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I was Grade school age and my Laboratory was in the basement beside the furnace.  Carefully I mix the three ingredients together before grinding the mixture with a mortar  and pestle.  Put the mixture in a “borrowed” cake pan half full of dirt.  Lite a match and...nothing!  Mixture wouldn’t lite!  Same result with the second mixture.  But my third attempt went off in a substantial cloud of smoke as did the first two batches I had left in the cake pan.  The running furnace fan promptly distributed the sulfur smell throughout the house.  For some strange reason my mother didn’t accept my “I don’t know” answer.

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I made it many years ago. Mine was poor quality and I was scared the whole time I was doing it. Not something I ever expect to do again.

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Charcoal, sulphur, salt peter pretty basic but very dangerous to mix.

A neighborhood chum tried it using a mortar and pestle and ended up minus a couple of fingers !!!!

Not worth the danger factor!!

Buy it already made, better consistency and much safer.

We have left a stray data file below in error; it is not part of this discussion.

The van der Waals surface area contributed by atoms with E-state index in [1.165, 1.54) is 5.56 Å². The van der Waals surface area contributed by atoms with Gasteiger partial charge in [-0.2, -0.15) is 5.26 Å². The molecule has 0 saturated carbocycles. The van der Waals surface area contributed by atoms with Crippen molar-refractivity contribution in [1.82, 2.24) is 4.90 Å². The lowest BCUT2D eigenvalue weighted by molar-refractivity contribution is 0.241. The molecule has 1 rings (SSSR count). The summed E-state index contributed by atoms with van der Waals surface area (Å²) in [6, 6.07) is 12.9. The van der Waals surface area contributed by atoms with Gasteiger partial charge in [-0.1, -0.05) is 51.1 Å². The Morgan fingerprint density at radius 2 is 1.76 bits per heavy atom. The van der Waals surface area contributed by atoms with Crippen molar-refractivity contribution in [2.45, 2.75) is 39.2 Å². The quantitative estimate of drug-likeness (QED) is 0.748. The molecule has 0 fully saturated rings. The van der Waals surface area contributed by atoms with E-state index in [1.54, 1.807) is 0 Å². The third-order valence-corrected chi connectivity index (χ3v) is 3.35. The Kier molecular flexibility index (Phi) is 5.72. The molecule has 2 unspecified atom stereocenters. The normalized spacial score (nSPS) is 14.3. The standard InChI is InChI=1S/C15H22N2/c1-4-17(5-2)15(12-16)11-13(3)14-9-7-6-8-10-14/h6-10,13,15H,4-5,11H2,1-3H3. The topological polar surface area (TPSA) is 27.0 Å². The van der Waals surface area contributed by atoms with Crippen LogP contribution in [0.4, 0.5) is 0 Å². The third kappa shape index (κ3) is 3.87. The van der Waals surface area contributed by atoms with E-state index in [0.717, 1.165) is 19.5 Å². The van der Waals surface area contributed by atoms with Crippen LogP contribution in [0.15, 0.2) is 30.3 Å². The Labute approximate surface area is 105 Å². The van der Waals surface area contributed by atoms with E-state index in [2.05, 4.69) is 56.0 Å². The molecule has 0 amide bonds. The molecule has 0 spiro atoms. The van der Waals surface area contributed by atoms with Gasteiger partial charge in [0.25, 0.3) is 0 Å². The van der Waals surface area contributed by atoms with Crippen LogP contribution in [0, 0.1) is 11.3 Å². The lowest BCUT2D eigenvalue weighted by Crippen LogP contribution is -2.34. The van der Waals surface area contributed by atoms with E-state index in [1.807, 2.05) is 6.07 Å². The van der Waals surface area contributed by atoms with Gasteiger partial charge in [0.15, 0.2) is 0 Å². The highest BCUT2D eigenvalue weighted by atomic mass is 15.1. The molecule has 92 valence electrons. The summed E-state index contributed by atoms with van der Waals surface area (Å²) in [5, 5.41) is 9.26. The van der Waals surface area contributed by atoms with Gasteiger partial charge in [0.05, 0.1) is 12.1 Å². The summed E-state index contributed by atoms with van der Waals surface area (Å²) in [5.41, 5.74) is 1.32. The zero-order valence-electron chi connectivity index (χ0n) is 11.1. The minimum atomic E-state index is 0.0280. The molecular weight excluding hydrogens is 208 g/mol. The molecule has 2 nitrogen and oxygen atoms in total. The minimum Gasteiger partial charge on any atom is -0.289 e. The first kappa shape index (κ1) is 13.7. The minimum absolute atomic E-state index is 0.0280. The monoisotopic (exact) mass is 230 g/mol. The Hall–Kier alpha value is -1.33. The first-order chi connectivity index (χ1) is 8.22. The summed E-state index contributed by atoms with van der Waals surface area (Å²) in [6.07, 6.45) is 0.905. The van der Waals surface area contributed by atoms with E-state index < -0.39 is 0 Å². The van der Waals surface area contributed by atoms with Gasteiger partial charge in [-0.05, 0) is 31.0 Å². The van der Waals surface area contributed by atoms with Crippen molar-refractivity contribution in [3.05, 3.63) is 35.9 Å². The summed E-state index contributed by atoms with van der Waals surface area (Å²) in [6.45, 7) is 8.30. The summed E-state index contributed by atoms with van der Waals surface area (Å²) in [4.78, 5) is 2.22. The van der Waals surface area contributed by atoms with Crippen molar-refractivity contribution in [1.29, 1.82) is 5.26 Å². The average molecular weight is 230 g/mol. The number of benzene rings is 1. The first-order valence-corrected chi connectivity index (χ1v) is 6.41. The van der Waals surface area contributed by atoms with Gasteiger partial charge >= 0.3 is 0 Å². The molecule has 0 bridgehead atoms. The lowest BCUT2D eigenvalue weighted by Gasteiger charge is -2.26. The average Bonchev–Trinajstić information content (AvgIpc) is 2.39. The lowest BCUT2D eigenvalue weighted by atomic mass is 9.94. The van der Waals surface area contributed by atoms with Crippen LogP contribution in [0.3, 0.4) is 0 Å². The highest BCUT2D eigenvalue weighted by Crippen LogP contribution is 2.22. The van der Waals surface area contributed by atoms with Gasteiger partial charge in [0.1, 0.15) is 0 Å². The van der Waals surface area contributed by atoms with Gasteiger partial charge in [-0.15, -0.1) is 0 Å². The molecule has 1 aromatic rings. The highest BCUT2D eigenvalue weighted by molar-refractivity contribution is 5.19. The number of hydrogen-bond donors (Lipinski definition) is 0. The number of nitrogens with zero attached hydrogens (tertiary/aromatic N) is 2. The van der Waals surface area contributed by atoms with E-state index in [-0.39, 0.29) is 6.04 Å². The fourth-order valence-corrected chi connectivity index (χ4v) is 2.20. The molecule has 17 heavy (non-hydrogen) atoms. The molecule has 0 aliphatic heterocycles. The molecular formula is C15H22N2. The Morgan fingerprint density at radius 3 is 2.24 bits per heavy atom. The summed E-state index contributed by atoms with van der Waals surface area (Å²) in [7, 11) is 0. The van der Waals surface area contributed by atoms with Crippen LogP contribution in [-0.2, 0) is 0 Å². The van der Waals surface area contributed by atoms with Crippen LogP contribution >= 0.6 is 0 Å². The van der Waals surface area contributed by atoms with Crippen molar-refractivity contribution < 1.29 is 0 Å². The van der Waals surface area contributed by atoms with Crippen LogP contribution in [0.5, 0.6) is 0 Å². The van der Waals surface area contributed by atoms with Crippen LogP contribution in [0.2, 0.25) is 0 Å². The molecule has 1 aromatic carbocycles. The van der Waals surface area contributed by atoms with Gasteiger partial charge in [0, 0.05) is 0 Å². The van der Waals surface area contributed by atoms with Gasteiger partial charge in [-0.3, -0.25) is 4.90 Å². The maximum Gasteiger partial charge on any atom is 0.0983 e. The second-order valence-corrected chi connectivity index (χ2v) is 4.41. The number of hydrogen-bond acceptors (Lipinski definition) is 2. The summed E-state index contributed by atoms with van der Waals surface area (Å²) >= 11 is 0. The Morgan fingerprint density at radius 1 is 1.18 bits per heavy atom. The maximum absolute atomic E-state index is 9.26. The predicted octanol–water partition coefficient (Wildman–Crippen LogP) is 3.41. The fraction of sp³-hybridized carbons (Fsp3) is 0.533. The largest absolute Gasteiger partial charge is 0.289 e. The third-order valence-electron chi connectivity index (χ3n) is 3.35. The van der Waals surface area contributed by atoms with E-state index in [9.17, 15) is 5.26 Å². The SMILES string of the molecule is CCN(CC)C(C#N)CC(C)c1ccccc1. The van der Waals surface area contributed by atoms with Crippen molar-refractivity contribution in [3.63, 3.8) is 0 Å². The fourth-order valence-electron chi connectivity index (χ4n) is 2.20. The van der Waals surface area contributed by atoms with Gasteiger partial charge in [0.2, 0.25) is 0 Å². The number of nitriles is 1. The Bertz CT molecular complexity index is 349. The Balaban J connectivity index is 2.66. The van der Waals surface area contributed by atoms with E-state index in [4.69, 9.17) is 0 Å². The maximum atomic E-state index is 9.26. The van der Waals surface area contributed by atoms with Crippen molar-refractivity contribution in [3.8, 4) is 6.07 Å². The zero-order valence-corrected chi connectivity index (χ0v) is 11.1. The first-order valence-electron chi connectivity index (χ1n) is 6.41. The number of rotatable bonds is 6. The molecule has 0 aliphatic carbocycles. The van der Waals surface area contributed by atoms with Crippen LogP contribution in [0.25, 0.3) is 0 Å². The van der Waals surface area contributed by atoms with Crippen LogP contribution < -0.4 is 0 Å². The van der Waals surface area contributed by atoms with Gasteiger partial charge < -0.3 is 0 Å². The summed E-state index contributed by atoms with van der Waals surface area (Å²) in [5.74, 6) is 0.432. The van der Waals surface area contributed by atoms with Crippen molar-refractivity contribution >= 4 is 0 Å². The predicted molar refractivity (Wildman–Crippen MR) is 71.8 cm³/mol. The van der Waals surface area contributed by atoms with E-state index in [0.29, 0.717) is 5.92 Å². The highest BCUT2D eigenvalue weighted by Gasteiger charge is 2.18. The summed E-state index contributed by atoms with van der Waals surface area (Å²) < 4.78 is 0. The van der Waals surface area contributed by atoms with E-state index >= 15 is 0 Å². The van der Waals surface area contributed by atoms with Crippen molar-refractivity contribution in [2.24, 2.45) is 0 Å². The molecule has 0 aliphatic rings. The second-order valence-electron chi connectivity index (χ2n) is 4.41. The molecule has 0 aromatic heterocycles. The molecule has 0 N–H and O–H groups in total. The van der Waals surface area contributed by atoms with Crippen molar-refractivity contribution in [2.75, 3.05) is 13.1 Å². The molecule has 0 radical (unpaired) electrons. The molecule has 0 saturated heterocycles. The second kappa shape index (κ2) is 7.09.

My two cents

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The puck method is the best method but everytime I ratchet my shop press tighter I lose a few minutes of my life out of anxiety.

 

I've worked in chemical manufacturing for the past 7 years though as a chemist, working with rocket fuel, drums of pharma grade acids, and all manner of flammable and explosive materials so I'm a bit desensitized to it. One time a drum of pure hydrochloric ruptured and poured out all over me. My leg was literally smoking, but without even thinking I rolled the drum over so the hole was on top, threw off my coat and clothes and was in the emergency shower in seconds. I was lucky, but the safety protocols and mundane trainings and practices saved my life.